Posted by Terri Thornton on December 6, 2016 - 10:55am

Posted by Terri Thornton on November 14, 2016 - 12:51pm

Posted by Terri Thornton on November 9, 2016 - 2:45pm

Roberto de Leon and Ross Primmer take a native approach with their practice—no matter the location. David Sokol, “Locally Sourced,” Cultured Magazine, June/July 2015

Roberto de Leon, FAIA, LEED AP, is partner and co-founder of de Leon & Primmer Architecture Workshop (DPAW), based in Louisville, Kentucky. De Leon was at the Modern for Tuesday Evenings in conjunction with the Fort Worth AIA 2016 Design Awards, for which he was the lead juror.

Posted by Terri Thornton on November 7, 2016 - 4:35pm

Ryan McGinness' approach to art and the art world is sardonic yet earnest, a mature version of the rebellious ethos that defined his youth in 90s skate culture. He’s soft-spoken and very tall, a gentle giant from Virgina Beach, long and far away from his current space on the top floor of a six-story former factory in New York's Chinatown.

Posted by Terri Thornton on October 21, 2016 - 12:40pm

Benjamin Merris, Maximalism: Phase ll, Being There, performance

Merris’ sensibility is as organic and fluid as it is rigorous, as filled with wonder as it is informed by a sense of scientific reason, and it consistently navigates between such positions, seeing them not as oppositional, but naturally and intimately connected. Dean Daderko, 2014

Posted by Terri Thornton on October 12, 2016 - 11:11am

Dr. Eric Kandel, MD, visits the Modern Art Museum of Fort Worth

Posted by Terri Thornton on September 28, 2016 - 11:13am

Tom Sachs at the Modern Art Museum of Fort Worth

 

Though we experiment, explore and attempt to make a profit, our most valuable gain is knowledge.                                      A Space Program, created by Tom Sachs, directed by Van Neistat, Zeitgeist Films

Posted by Terri Thornton on September 28, 2016 - 11:05am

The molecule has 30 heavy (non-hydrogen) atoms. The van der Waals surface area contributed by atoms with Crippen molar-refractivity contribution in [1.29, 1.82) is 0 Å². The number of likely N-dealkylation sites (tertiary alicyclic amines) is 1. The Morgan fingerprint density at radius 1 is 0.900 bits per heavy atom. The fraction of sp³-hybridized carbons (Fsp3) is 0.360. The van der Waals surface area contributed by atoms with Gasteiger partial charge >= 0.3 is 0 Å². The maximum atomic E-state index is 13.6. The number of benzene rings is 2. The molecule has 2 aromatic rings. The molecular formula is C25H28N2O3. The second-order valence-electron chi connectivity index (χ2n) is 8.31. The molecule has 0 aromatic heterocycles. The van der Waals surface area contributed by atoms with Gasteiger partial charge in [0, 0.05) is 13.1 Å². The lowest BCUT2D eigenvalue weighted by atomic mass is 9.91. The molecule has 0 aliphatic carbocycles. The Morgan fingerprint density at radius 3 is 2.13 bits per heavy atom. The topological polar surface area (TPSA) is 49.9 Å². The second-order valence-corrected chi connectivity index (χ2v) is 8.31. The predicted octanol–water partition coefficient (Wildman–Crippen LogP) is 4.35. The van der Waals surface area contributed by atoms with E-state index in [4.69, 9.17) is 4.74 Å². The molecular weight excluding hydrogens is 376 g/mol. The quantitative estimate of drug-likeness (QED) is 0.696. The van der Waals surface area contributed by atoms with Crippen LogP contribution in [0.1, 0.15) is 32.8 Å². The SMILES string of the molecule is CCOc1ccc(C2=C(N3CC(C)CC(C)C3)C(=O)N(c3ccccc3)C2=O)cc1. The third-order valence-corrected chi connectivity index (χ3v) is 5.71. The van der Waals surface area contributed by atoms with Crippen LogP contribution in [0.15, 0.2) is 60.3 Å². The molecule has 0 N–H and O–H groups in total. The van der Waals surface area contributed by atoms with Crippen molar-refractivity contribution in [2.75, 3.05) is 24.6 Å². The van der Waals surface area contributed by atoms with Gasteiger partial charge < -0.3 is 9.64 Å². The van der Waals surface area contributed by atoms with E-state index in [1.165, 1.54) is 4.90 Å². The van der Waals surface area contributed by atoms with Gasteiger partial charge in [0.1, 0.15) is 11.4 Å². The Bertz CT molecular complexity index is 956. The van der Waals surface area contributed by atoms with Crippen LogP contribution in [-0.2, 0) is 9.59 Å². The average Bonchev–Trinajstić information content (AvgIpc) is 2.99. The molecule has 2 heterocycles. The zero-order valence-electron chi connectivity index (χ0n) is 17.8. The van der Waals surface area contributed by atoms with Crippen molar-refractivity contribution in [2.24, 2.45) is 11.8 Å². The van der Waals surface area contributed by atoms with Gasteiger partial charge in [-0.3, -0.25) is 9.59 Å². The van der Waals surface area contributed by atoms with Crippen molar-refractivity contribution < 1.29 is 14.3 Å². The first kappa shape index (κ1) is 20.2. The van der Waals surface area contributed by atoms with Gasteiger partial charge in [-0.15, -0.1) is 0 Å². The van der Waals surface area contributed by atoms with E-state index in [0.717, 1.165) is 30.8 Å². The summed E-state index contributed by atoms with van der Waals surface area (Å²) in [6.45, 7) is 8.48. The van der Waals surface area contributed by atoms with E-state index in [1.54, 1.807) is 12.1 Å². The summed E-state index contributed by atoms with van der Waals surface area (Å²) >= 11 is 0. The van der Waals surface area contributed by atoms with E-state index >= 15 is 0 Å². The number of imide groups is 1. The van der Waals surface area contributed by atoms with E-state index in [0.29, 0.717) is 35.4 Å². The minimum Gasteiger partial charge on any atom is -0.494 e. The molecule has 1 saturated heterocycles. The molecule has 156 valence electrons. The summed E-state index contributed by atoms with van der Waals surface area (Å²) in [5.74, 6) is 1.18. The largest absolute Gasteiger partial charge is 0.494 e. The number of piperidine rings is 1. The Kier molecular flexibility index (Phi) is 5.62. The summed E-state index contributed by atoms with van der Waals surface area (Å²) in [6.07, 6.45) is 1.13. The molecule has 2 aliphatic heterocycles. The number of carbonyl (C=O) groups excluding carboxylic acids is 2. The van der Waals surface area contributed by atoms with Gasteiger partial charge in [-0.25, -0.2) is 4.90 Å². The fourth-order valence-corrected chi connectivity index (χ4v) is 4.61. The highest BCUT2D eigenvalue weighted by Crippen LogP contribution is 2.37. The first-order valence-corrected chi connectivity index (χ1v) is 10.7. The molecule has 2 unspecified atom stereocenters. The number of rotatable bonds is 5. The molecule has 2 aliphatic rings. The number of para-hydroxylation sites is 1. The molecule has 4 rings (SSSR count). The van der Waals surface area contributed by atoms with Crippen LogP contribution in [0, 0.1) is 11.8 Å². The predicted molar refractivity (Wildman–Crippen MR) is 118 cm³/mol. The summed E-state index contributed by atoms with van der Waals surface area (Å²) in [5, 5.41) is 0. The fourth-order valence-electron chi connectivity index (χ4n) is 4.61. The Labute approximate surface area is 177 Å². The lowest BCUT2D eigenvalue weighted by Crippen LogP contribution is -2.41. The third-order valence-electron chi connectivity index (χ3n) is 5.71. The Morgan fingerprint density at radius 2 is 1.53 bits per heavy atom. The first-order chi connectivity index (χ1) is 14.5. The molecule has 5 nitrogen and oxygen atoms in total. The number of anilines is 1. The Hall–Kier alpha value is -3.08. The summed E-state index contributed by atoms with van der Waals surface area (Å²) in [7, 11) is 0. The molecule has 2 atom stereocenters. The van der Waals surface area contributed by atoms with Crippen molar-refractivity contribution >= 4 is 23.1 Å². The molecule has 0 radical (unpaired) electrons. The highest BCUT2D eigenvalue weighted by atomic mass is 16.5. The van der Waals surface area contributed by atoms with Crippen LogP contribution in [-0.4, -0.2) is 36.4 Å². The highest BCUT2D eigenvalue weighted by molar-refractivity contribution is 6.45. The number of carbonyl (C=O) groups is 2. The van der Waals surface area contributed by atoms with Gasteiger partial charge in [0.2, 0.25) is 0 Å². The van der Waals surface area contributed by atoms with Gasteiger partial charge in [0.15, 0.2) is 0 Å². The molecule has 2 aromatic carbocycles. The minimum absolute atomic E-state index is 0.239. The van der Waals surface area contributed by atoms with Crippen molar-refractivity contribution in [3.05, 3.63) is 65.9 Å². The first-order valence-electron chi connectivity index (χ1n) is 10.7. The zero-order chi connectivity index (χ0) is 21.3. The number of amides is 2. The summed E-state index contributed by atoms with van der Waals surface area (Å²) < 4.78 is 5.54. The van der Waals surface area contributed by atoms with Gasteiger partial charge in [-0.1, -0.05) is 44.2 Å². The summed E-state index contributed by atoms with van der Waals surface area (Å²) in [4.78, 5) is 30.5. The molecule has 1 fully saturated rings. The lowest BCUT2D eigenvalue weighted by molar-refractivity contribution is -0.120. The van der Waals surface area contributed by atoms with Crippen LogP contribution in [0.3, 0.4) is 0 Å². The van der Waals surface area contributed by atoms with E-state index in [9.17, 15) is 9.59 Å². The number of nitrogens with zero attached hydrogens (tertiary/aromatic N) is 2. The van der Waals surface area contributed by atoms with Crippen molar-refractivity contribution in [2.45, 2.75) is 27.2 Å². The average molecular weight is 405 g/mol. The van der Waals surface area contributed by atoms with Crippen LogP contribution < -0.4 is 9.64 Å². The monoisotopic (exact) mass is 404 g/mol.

I have given no small attention to that not unvexed subject, the skin of the whale. I have had controversies about it with experienced whalemen afloat, and learned naturalists ashore. My original opinion remains unchanged; but it is only an opinion. Chapter 68, “The Blanket,” Moby-Dick by Herman Melville

Posted by Terri Thornton on May 5, 2016 - 2:33pm

Martha Tuttle, photograph of Chaco Canyon, New Mexico

 

Perhaps what I have to offer is a language of care and attention. Martha Tuttle, Tuesday Evenings at the Modern, April 19, 2016

Posted by Terri Thornton on May 5, 2016 - 2:28pm

Frank Stella’s studios, early and late

 

MA: How did it start from a small studio on East Broadway to this? This studio is literally approximately one square acre enclosed. FS: . . .It’s a fairly natural evolution if you keep on working.

Michael Auping and Frank Stella in conversation, Tuesday Evenings at the Modern, April 12, 2016

 

Posted by Terri Thornton on April 21, 2016 - 12:02pm

 

Fernando Bryce, El Mundo en Llamas, 2010–11, installation details: Alexander and Bonin. Photo: Joerg Lohse

 

I’m interested in understanding images as political fact. . . . These media images are both product and construct. When I see a picture that fascinates me, I’m always interested in its function. Fernando Bryce, in “The Artist and the Propaganda Machine,” ArtMag, by Oliver Koerner von Gustorf

Posted by Terri Thornton on April 14, 2016 - 2:49pm

Arne Svenson, Faggots series, 1994

Arne SvensonA talk that hit all the right notes. Love his work and how he thinks about it. Facebook comment by Carol Ivey

Posted by Terri Thornton on April 6, 2016 - 4:43pm

I was always drawn to the head. Why not just do that fucking head, you know? . . . It shows in the work if you’re not into it. So you have to really embrace it, love it, and own it. That’s how I feel.”  Joyce Pensato, Tuesday Evenings at the Modern, March 22, 2016

Animal Instincts

Posted by Terri Thornton on March 23, 2016 - 9:27am
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Fergus Feehily

Sometimes, at home, when the bath is filled and the light is just right, there is a reflection on the water from the small square window in the bathroom that looks out onto an enclosed courtyard. The large tree filling the external space ripples on the bath water and seems to me to be more interesting than the 'real' view. It is intriguing that this image I find so fascinating is barely there or anything at all; it is almost nothing. Fergus Feehily, Nothing & Everything.

It’s Almost Nothing

Posted by Terri Thornton on March 15, 2016 - 9:42am

Glenn Kaino

The possible ranks higher than the actual. Martin Heidegger

MAGIC: a belief system

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